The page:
War on crime not lost, says Semaj
On its current trajectory, the country's homicide rate will do record numbers come year end.
However, according to noted psychologist Dr Leahcim Semaj, the war on crime is still very much in the balance, but will require greater focus on the part of lawmakers and law enforcers.
"I know we can win because we're smarter than them (criminals). It's just that they're more committed to their objectives than we are. We talk, but they act. They're totally committed to their mission statement, vision statement, and their values. We as a nation need to be as committed, if not more committed to our mission, vision, and values if we're to defeat them," Semaj told The Gleaner during a recent interview addressing the state of the nation's at-risk youth.
With a full three months remaining in the year, the murder tally has long passed 1,000, and by all indications, should eclipse the staggering 1,350 mark recorded last year.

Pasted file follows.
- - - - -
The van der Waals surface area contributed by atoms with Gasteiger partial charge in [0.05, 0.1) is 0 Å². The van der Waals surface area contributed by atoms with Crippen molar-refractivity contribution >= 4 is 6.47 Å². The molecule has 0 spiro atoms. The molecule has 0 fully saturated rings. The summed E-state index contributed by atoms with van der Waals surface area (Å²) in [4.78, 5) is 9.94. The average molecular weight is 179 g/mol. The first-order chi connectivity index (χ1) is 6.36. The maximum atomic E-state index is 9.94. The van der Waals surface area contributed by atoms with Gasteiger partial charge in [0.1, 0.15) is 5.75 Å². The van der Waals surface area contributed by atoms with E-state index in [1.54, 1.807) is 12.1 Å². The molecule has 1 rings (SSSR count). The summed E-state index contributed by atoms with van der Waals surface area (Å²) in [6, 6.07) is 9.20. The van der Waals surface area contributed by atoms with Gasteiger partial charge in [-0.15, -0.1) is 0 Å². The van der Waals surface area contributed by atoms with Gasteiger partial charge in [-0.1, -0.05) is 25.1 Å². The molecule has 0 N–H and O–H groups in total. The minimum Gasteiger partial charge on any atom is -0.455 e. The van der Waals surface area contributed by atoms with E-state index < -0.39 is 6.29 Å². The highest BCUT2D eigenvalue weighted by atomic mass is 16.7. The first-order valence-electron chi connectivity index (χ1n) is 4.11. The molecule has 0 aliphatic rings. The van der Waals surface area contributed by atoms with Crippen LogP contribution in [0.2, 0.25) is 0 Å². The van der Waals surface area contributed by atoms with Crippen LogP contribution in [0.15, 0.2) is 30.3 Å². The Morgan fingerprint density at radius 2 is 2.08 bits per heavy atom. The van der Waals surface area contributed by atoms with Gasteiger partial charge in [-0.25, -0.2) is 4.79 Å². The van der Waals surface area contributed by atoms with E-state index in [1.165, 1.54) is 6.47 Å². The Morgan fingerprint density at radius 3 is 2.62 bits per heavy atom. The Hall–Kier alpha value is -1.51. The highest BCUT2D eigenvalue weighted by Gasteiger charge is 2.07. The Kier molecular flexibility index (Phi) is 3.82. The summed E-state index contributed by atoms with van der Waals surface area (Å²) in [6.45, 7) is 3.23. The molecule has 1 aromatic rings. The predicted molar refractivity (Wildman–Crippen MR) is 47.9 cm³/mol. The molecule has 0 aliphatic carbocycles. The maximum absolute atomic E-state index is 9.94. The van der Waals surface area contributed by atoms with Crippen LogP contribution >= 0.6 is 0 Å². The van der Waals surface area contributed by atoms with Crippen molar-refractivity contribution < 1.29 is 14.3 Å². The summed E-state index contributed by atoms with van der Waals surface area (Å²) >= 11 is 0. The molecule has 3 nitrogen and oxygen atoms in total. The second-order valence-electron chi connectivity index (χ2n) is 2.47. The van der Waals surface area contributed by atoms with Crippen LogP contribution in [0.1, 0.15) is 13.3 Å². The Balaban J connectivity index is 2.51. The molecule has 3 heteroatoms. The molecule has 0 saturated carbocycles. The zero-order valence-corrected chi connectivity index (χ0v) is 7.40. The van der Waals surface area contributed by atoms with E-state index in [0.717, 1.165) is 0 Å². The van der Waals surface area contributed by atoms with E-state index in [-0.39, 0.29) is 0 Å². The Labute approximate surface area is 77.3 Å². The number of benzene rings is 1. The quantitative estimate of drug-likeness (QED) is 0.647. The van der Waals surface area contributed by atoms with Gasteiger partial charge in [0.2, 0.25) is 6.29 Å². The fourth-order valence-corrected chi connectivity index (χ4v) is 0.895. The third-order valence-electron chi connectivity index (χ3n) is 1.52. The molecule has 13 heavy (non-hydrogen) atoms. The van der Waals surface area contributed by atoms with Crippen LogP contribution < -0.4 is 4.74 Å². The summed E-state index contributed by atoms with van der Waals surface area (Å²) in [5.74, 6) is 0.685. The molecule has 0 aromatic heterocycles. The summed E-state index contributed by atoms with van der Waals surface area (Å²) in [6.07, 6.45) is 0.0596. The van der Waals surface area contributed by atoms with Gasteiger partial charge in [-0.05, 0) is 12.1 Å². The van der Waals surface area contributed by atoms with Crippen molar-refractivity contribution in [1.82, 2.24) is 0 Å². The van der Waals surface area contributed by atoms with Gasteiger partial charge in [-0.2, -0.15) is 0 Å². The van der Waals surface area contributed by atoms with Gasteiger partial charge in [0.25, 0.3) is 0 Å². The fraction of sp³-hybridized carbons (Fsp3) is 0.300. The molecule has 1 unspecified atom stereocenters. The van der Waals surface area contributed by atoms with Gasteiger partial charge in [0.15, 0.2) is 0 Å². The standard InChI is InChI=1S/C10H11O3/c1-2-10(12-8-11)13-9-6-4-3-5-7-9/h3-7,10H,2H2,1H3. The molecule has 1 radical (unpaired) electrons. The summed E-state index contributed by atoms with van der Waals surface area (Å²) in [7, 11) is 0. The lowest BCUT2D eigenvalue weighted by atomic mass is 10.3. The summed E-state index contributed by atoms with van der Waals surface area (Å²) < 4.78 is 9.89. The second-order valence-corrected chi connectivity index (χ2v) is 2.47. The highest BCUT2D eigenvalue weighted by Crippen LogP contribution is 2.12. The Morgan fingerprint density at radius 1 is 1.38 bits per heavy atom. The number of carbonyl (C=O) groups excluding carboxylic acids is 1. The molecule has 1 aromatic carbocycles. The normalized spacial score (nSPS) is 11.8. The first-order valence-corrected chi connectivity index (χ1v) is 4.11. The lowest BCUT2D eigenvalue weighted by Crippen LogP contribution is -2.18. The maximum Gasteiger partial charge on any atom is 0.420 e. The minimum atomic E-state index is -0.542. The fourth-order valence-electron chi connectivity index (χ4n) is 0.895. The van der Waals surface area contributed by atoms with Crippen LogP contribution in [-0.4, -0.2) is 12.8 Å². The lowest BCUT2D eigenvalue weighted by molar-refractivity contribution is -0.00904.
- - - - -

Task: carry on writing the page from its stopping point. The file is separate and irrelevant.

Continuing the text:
Zones of Special Operations
In an attempt to contain the crime monster, legislators have since passed the Zones of Special Operations Bill, which seeks to restore order to volatile communities and maintain law through social intervention programmes.
To this end, Semaj has argued that only through re-engaging the country's more than 400,000 unattached youth can true progress be made.
He stated, "If you're not productive, you'll become destructive, and that's what we're seeing. In September 1996, the cover of The Economist Magazine said that the biggest problem the Western World was going to have is: "young males, uneducated, unemployed, unemployable, unmarried". So, all this was predicted and unless we find a way to reconnect with the large number of unattached, we won't move forward. We can't build enough prisons. We must take any and every opportunity we get to address them directly and try to get to their hearts."